- Published: February 12th, 2015
- Published by: Orion Books
- Genre: Fantasy, Young Adult. Teen Fiction
- Formats Available: Kindle Edition, Paperback, Hardback
- ISBN: 978-1-4091-5073-2
- Other Notable Works:
- Glass Sword
- Cruel Crown
- Queen Song
- Steel Scars
This is a world divided by blood – red or silver.
The Reds are commoners, ruled by a Silver elite in possession of god-like superpowers. And to Mare Barrow, a seventeen-year-old Red girl from the poverty-stricken Stilts, it seems like nothing will ever change.
That is, until she finds herself working in the Silver Palace. Here, surrounded by the people she hates the most, Mare discovers that, despite her red blood, she possesses a deadly power of her own. One that threatens to destroy the balance of power.
Fearful of Mare’s potential, the Silvers hide her in plain view, declaring her a long-lost Silver princess, now engaged to a Silver prince. Despite knowing that one misstep would mean her death, Mare works silently to help the Red Guard, a militant resistance group, and bring down the Silver regime.
But this is a world of betrayal and lies, and Mare has entered a dangerous dance – Reds against Silvers, prince against prince, and Mare against her own heart…
This book has been on my to-read shelf since it came out, and I have finally gotten around to reading it. On reading the synopsis, I was hooked on the mighty silvers, covered in glittering jewels that lived so effortlessly alongside the oppressed reds; a people born inferior just by the colour of their blood.
I can definitely say that this book lived up to it’s blurb. The characters were vivid, well written and realistic. The only downside to ‘Red Queen’ is that I constantly felt like I was reading a book that was trying to be too much like Suzanne Collins‘ ‘The Hunger Games Series‘, with the Silvers this time mimicking the rich, cultured Capitol and the Reds once again being the oppressed districts, sent to fight a rich man’s war because, they are simple, uncultured people whose only purpose is to serve the Silvers.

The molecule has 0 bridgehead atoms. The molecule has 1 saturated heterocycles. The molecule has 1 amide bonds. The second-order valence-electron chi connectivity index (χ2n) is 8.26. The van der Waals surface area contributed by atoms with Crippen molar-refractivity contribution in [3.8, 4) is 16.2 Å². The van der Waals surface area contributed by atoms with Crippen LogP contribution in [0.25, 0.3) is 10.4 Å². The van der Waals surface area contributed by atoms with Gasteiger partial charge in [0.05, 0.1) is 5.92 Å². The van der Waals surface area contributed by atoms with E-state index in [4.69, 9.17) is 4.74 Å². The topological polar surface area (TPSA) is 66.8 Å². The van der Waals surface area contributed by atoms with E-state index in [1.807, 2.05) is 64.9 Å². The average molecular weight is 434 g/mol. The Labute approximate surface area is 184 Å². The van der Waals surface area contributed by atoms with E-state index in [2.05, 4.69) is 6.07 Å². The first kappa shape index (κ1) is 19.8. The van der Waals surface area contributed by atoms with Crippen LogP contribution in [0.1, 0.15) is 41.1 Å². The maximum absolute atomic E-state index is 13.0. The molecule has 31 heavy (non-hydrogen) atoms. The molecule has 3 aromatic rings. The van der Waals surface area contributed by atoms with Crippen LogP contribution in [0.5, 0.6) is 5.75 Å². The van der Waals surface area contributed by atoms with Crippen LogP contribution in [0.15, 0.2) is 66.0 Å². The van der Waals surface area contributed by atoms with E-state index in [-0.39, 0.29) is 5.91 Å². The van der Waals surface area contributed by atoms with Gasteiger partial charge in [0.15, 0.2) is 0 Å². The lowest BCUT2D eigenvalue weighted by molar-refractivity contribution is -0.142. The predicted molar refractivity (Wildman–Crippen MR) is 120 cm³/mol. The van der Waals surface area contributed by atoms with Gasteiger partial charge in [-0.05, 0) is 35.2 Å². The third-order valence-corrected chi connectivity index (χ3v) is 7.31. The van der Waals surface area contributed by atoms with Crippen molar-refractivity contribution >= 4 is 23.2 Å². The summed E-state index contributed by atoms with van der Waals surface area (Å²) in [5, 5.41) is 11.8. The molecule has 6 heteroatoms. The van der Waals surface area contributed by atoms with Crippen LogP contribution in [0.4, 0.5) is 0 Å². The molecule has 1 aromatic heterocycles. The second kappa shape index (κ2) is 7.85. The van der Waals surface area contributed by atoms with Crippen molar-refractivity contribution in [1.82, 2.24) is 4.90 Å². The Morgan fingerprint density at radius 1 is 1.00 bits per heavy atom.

Red Queen is ultimately about a seventeen-year-old girl named Mare Barrow, who is a simple pick-pocket from a small village known as The Stilts who ends up the centre of a whirlwind romance between the two crown princes Cal and Maven after it is discovered that she too shares the abilities of the Silvers during Queenstrial. Upon discovering Mare’s gift, Aveyard highlights how sheltered the citizens of the Silver world are, in that they cannot accept that maybe, just maybe, red blood can and has mutated.
The character of Mare has been constructed very cleverly to the point where we as the reader feel what she feels through Aveyard’s brilliant use of description, plot twist and narrative. I also love than none of her characters are only there as a filler. They each serve a purpose for both Mare, and as a tool to propel the book forwards whilst giving us little glimmering looks into the past which, are now having a staggering effect on Mare’s present and future life.
Red Queen does end with a lot of unasked questions like, what happened to Mare’s family? Who is Farley really? and Do her and Cal get together properly? Luckily, Victoria Aveyard has already written and published a series of novellas answering a few of these questions as well as the much anticipate sequel ‘Glass Sword’.
Overall, I loved this book and I cannot wait to get into the sequel, once I can get my hands on a copy.
Let me know what you thought of this book in the comments below.